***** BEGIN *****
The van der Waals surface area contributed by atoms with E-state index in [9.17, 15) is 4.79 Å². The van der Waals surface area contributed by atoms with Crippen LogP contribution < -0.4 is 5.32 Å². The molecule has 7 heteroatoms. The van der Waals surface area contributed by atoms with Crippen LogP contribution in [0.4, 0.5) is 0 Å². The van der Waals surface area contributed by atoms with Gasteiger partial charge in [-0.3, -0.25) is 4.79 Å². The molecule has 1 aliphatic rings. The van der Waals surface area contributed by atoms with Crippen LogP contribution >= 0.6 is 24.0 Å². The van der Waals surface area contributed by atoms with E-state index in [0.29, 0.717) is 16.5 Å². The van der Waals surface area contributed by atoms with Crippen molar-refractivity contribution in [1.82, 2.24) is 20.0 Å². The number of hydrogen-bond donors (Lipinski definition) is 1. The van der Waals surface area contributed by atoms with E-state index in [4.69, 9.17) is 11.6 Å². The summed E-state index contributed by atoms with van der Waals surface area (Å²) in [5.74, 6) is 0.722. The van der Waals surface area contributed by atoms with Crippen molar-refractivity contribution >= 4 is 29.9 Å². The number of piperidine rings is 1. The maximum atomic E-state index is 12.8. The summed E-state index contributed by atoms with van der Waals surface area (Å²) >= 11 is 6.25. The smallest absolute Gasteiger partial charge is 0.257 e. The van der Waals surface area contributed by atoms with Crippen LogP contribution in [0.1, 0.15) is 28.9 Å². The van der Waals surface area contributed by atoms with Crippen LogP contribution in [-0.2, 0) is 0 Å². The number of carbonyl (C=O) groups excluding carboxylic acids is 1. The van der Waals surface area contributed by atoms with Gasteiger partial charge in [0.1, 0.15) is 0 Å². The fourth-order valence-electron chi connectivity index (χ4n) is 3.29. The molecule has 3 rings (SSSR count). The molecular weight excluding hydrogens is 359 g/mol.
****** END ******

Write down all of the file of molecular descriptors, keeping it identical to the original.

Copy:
The van der Waals surface area contributed by atoms with E-state index in [9.17, 15) is 4.79 Å². The van der Waals surface area contributed by atoms with Crippen LogP contribution < -0.4 is 5.32 Å². The molecule has 7 heteroatoms. The van der Waals surface area contributed by atoms with Crippen LogP contribution in [0.4, 0.5) is 0 Å². The van der Waals surface area contributed by atoms with Gasteiger partial charge in [-0.3, -0.25) is 4.79 Å². The molecule has 1 aliphatic rings. The van der Waals surface area contributed by atoms with Crippen LogP contribution >= 0.6 is 24.0 Å². The van der Waals surface area contributed by atoms with E-state index in [0.29, 0.717) is 16.5 Å². The van der Waals surface area contributed by atoms with Crippen molar-refractivity contribution in [1.82, 2.24) is 20.0 Å². The number of hydrogen-bond donors (Lipinski definition) is 1. The van der Waals surface area contributed by atoms with E-state index in [4.69, 9.17) is 11.6 Å². The summed E-state index contributed by atoms with van der Waals surface area (Å²) in [5.74, 6) is 0.722. The van der Waals surface area contributed by atoms with Crippen molar-refractivity contribution >= 4 is 29.9 Å². The number of piperidine rings is 1. The maximum atomic E-state index is 12.8. The summed E-state index contributed by atoms with van der Waals surface area (Å²) >= 11 is 6.25. The smallest absolute Gasteiger partial charge is 0.257 e. The van der Waals surface area contributed by atoms with Crippen LogP contribution in [0.1, 0.15) is 28.9 Å². The van der Waals surface area contributed by atoms with Crippen LogP contribution in [-0.2, 0) is 0 Å². The number of carbonyl (C=O) groups excluding carboxylic acids is 1. The van der Waals surface area contributed by atoms with Gasteiger partial charge in [0.1, 0.15) is 0 Å². The fourth-order valence-electron chi connectivity index (χ4n) is 3.29. The molecule has 3 rings (SSSR count). The molecular weight excluding hydrogens is 359 g/mol.